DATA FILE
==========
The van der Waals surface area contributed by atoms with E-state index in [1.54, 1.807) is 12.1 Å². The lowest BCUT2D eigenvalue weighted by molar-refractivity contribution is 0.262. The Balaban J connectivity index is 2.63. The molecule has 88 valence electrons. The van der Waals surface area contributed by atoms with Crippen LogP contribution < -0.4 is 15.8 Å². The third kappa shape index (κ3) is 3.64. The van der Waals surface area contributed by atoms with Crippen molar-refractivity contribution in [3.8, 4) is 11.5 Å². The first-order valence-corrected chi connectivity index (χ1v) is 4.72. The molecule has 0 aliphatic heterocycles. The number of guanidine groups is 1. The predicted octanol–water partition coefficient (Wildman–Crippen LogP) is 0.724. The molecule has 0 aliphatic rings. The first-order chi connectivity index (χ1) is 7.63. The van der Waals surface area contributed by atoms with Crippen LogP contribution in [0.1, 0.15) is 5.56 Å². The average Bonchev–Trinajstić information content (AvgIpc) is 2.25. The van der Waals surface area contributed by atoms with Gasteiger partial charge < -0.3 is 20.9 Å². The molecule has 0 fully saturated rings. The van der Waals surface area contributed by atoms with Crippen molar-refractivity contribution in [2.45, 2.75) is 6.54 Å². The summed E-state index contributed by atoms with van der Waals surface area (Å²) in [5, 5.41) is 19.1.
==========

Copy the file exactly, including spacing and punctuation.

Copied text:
The van der Waals surface area contributed by atoms with E-state index in [1.54, 1.807) is 12.1 Å². The lowest BCUT2D eigenvalue weighted by molar-refractivity contribution is 0.262. The Balaban J connectivity index is 2.63. The molecule has 88 valence electrons. The van der Waals surface area contributed by atoms with Crippen LogP contribution < -0.4 is 15.8 Å². The third kappa shape index (κ3) is 3.64. The van der Waals surface area contributed by atoms with Crippen molar-refractivity contribution in [3.8, 4) is 11.5 Å². The first-order valence-corrected chi connectivity index (χ1v) is 4.72. The molecule has 0 aliphatic heterocycles. The number of guanidine groups is 1. The predicted octanol–water partition coefficient (Wildman–Crippen LogP) is 0.724. The molecule has 0 aliphatic rings. The first-order chi connectivity index (χ1) is 7.63. The van der Waals surface area contributed by atoms with Crippen LogP contribution in [0.1, 0.15) is 5.56 Å². The average Bonchev–Trinajstić information content (AvgIpc) is 2.25. The van der Waals surface area contributed by atoms with Gasteiger partial charge < -0.3 is 20.9 Å². The molecule has 0 fully saturated rings. The van der Waals surface area contributed by atoms with Crippen molar-refractivity contribution in [2.45, 2.75) is 6.54 Å². The summed E-state index contributed by atoms with van der Waals surface area (Å²) in [5, 5.41) is 19.1.